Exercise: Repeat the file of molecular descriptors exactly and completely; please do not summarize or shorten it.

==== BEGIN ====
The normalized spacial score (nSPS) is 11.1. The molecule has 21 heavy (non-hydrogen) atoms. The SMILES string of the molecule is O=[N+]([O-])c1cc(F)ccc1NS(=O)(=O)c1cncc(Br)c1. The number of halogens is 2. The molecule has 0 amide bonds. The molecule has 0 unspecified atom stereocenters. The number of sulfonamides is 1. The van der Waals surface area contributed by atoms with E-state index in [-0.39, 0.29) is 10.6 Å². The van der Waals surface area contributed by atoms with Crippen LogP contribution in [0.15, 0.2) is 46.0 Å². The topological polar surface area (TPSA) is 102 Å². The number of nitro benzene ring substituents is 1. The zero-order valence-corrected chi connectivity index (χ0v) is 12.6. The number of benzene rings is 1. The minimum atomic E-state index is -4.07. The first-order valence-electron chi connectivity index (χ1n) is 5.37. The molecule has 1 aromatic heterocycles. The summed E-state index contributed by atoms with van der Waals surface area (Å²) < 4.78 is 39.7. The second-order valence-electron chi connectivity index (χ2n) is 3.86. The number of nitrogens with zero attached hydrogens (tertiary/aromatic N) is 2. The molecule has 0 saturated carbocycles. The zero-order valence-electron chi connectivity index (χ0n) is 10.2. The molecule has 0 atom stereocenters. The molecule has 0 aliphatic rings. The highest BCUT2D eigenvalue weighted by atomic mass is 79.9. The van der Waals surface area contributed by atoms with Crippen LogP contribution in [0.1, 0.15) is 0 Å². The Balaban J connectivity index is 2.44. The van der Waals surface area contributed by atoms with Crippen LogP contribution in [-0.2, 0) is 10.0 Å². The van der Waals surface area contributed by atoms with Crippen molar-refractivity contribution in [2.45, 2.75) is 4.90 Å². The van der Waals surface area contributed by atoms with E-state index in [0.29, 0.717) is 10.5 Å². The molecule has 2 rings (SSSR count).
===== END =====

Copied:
The normalized spacial score (nSPS) is 11.1. The molecule has 21 heavy (non-hydrogen) atoms. The SMILES string of the molecule is O=[N+]([O-])c1cc(F)ccc1NS(=O)(=O)c1cncc(Br)c1. The number of halogens is 2. The molecule has 0 amide bonds. The molecule has 0 unspecified atom stereocenters. The number of sulfonamides is 1. The van der Waals surface area contributed by atoms with E-state index in [-0.39, 0.29) is 10.6 Å². The van der Waals surface area contributed by atoms with Crippen LogP contribution in [0.15, 0.2) is 46.0 Å². The topological polar surface area (TPSA) is 102 Å². The number of nitro benzene ring substituents is 1. The zero-order valence-corrected chi connectivity index (χ0v) is 12.6. The number of benzene rings is 1. The minimum atomic E-state index is -4.07. The first-order valence-electron chi connectivity index (χ1n) is 5.37. The molecule has 1 aromatic heterocycles. The summed E-state index contributed by atoms with van der Waals surface area (Å²) < 4.78 is 39.7. The second-order valence-electron chi connectivity index (χ2n) is 3.86. The number of nitrogens with zero attached hydrogens (tertiary/aromatic N) is 2. The molecule has 0 saturated carbocycles. The zero-order valence-electron chi connectivity index (χ0n) is 10.2. The molecule has 0 atom stereocenters. The molecule has 0 aliphatic rings. The highest BCUT2D eigenvalue weighted by atomic mass is 79.9. The van der Waals surface area contributed by atoms with Crippen LogP contribution in [0.1, 0.15) is 0 Å². The Balaban J connectivity index is 2.44. The van der Waals surface area contributed by atoms with Crippen LogP contribution in [-0.2, 0) is 10.0 Å². The van der Waals surface area contributed by atoms with Crippen molar-refractivity contribution in [2.45, 2.75) is 4.90 Å². The van der Waals surface area contributed by atoms with E-state index in [0.29, 0.717) is 10.5 Å². The molecule has 2 rings (SSSR count).